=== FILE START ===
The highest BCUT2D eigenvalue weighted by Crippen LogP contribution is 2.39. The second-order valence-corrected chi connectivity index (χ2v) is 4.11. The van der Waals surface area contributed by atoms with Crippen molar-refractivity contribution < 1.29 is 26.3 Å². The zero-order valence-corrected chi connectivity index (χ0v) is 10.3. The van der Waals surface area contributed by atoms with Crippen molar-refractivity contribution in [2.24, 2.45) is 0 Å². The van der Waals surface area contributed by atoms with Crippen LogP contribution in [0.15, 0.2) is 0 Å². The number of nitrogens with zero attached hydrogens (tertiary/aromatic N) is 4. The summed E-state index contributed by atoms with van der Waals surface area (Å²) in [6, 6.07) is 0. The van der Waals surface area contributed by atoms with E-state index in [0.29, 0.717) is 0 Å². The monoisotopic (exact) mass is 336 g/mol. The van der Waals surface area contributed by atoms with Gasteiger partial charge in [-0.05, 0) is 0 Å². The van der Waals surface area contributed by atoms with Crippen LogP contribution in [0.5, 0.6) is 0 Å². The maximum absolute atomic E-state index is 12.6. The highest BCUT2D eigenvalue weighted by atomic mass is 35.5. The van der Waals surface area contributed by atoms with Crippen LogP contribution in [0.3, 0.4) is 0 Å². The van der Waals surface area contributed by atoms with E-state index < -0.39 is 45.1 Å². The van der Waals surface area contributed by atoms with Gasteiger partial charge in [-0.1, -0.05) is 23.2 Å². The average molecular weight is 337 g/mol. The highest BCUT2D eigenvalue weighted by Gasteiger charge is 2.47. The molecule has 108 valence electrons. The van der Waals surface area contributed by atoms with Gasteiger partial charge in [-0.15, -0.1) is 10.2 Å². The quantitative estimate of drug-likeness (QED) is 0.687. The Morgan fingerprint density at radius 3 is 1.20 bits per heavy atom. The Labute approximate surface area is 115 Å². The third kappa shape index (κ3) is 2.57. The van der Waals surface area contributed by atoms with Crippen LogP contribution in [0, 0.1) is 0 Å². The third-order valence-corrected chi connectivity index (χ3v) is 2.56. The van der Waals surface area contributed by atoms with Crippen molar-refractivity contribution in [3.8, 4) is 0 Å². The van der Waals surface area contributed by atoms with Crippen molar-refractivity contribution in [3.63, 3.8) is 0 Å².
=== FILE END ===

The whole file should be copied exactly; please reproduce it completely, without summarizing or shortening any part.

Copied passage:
The highest BCUT2D eigenvalue weighted by Crippen LogP contribution is 2.39. The second-order valence-corrected chi connectivity index (χ2v) is 4.11. The van der Waals surface area contributed by atoms with Crippen molar-refractivity contribution < 1.29 is 26.3 Å². The zero-order valence-corrected chi connectivity index (χ0v) is 10.3. The van der Waals surface area contributed by atoms with Crippen molar-refractivity contribution in [2.24, 2.45) is 0 Å². The van der Waals surface area contributed by atoms with Crippen LogP contribution in [0.15, 0.2) is 0 Å². The number of nitrogens with zero attached hydrogens (tertiary/aromatic N) is 4. The summed E-state index contributed by atoms with van der Waals surface area (Å²) in [6, 6.07) is 0. The van der Waals surface area contributed by atoms with E-state index in [0.29, 0.717) is 0 Å². The monoisotopic (exact) mass is 336 g/mol. The van der Waals surface area contributed by atoms with Gasteiger partial charge in [-0.05, 0) is 0 Å². The van der Waals surface area contributed by atoms with Crippen LogP contribution in [0.5, 0.6) is 0 Å². The maximum absolute atomic E-state index is 12.6. The highest BCUT2D eigenvalue weighted by atomic mass is 35.5. The van der Waals surface area contributed by atoms with Crippen LogP contribution in [0.3, 0.4) is 0 Å². The van der Waals surface area contributed by atoms with E-state index < -0.39 is 45.1 Å². The van der Waals surface area contributed by atoms with Gasteiger partial charge in [-0.1, -0.05) is 23.2 Å². The average molecular weight is 337 g/mol. The highest BCUT2D eigenvalue weighted by Gasteiger charge is 2.47. The molecule has 108 valence electrons. The van der Waals surface area contributed by atoms with Gasteiger partial charge in [-0.15, -0.1) is 10.2 Å². The quantitative estimate of drug-likeness (QED) is 0.687. The Morgan fingerprint density at radius 3 is 1.20 bits per heavy atom. The Labute approximate surface area is 115 Å². The third kappa shape index (κ3) is 2.57. The van der Waals surface area contributed by atoms with Crippen LogP contribution in [0, 0.1) is 0 Å². The third-order valence-corrected chi connectivity index (χ3v) is 2.56. The van der Waals surface area contributed by atoms with Crippen molar-refractivity contribution in [3.8, 4) is 0 Å². The van der Waals surface area contributed by atoms with Crippen molar-refractivity contribution in [3.63, 3.8) is 0 Å².